During most of the Hundred Years' War Arras and Flanders were ruled by the Dukes of Burgundy. Arras tapestries were fashionable in the lavish Burgundian court, and became coveted throughout Europe in the castles of the wealthy from about 1350 to 1460 . In Shakespeare's "Hamlet", characters "hid behind the arras" to overhear secrets. Troubadors and poets flourished under the patronage of the city's rich bankers and merchants; the rich town with its important cathedral and monastery were well-fortified.

This golden period ended with changing fashions, not helped by French king Louis XI imposing harsh punishments on the city's leading families in 1477 when he briefly recaptured the town.

Agricultural market town

Arras: Grand'Place on Market day Luois XIV entering arras
1. Under Spanish rule, the squares that had hosted cloth fairs now saw famers markets: Arras' merchants grew rich out of trading in Artois grain. - a 19th century painting of "Grand'Place on Market Day"
2. Louis XIV made Arras part of France - his triumphal entry into Arras 1667

Market town for rich farming region
Spanish rule in Flanders brought new and lasting prosperity to Arras as a grain market for the rich cereal farms of the Artois and its rolling chalk hills.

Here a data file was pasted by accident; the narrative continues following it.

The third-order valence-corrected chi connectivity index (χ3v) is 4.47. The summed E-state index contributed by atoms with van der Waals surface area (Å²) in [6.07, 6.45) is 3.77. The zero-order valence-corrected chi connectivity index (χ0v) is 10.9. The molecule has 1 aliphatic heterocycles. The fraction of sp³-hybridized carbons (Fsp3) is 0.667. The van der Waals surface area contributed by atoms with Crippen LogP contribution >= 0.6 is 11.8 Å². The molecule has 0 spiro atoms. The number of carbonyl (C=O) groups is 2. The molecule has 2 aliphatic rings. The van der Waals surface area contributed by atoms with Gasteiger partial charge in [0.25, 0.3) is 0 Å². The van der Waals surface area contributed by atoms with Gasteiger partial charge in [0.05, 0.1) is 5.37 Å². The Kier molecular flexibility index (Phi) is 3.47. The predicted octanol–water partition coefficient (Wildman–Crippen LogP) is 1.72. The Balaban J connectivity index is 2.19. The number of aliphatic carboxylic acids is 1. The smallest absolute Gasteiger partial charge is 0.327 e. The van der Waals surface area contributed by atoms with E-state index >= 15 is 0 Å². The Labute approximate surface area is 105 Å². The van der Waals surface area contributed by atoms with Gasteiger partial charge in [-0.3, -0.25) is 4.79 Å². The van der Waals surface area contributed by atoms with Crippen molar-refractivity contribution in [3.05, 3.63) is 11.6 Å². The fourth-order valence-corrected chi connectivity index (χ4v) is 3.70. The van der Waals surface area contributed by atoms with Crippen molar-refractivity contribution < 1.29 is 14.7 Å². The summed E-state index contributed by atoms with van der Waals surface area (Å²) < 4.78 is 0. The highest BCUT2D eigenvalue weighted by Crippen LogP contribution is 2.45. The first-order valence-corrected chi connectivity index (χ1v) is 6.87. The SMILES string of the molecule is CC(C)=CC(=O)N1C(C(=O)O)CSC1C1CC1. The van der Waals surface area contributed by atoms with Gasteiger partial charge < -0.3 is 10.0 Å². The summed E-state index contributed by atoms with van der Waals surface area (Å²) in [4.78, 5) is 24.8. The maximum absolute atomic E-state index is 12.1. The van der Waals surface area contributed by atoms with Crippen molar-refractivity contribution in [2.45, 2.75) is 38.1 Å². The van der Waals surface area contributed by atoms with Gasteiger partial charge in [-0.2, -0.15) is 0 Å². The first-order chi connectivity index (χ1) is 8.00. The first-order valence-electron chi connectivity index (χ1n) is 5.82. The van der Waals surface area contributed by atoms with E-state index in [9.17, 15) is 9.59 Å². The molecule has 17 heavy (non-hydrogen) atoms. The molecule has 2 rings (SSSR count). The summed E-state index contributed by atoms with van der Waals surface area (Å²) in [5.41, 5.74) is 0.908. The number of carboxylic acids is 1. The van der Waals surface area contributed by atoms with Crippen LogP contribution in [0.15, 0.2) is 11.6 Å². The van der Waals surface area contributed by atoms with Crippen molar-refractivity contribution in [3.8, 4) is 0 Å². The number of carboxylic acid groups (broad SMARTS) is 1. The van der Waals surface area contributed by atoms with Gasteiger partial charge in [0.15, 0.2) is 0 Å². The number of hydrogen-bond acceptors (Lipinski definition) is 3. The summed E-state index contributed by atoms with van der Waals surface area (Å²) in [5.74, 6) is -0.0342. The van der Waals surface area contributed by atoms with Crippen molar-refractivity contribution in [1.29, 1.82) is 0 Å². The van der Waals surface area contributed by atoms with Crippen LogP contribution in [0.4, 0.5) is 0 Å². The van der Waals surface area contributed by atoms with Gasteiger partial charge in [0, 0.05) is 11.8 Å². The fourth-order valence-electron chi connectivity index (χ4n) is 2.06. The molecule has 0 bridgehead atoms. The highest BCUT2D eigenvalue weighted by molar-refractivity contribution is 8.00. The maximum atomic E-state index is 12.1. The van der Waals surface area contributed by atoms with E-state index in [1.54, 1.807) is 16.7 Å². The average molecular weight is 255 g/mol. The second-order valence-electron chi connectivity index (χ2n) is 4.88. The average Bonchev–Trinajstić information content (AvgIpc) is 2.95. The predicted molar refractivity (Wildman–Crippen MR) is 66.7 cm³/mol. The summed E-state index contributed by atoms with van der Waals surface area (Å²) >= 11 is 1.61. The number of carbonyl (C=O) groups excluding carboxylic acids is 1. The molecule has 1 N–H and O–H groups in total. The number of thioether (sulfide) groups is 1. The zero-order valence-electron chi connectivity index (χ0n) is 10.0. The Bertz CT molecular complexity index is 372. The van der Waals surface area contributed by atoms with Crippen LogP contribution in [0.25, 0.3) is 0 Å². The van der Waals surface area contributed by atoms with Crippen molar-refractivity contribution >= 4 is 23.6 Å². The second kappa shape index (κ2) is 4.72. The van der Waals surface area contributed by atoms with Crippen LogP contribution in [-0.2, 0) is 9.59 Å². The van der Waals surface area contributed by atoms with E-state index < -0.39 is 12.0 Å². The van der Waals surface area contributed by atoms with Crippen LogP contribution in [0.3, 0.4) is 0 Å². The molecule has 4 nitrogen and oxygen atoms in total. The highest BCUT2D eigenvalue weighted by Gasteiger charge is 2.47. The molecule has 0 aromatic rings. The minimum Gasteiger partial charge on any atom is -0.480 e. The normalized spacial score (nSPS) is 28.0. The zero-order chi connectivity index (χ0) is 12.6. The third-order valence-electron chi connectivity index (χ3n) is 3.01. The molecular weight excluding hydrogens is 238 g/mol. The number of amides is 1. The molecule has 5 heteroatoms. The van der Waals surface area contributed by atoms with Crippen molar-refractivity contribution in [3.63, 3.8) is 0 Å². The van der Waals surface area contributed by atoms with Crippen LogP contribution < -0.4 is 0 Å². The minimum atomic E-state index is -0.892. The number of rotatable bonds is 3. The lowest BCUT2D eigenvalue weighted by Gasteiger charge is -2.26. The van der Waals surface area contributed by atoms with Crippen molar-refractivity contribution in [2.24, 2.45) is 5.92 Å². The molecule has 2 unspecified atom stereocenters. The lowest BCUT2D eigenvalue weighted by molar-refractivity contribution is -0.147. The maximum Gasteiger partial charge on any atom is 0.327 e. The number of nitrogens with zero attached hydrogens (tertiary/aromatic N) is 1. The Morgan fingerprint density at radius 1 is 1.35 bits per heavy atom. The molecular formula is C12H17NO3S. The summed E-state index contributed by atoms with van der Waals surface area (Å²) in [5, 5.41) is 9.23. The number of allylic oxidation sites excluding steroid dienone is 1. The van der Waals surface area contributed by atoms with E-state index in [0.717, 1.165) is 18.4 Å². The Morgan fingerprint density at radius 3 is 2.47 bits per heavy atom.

Arras did well. and was reluctant to return to French rule when Louis XIV besieged and captured it in 1640. He placed the senior law courts - the parlement - for the Artois region in Arras, and had his military engineer Vauban strengthen its defences. The city fathers continued to favour the Flemish style of architecture, in merchants' houses built around the two squares in the 17th and 18th centuries.

Arras town model
Arras in 1716: model showing the walls and moats, built by the Spanish and strengthened after capture by the French.

 Arras tunnels (boves)  Arras Town Hall AV show 
1. Miles of twisting tunnels ["boves" ] have been dug in the limestone under the town squares over the centuries
2. Start your visit to the town with an audio-visual show in the Hôtel de Ville

Web links & more information
Arras  - town guide, official Town hall site
Tourist information:
Hôtel de Ville, Place des Héros, 62000 ARRAS
Tél: 00 33 3 21 51 26 95
Fax: 00 33 3 21 71 07 34

Local area map:

map
Click on places for more information

Download & print out:
Town map with aprking
Brief description
Places to visit
List of restaurants
List of hotels

Click for TOWN GUIDE
at www.pas-de-calais.com

Places to visit:

Why not try this newfeature?
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QUICK TOUR round the Artois region, starting with Vimy Ridge...

Fine Arts Museum - Arras; prestigious collection
Salle des Mays - gallery in the Museum of 17th century religious art from Notre-Dame in Paris
Notre-Dame de Lorette & la Targette - memorials and museums about French sacrifices defending the line in 1915.
Vimy Ridge - First World War memorials
Robespierre's house - infamous leader of the French Revolution and the "Terror"

Background Information:
Artois - ancien regime province of which Arras was the capital
Medieval cloth trade
French Revolution
First World War

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www.theotherside.co.uk Last updated 22nd April 2002; 19th February 2001 © Copyright Invicta Media 1999-2002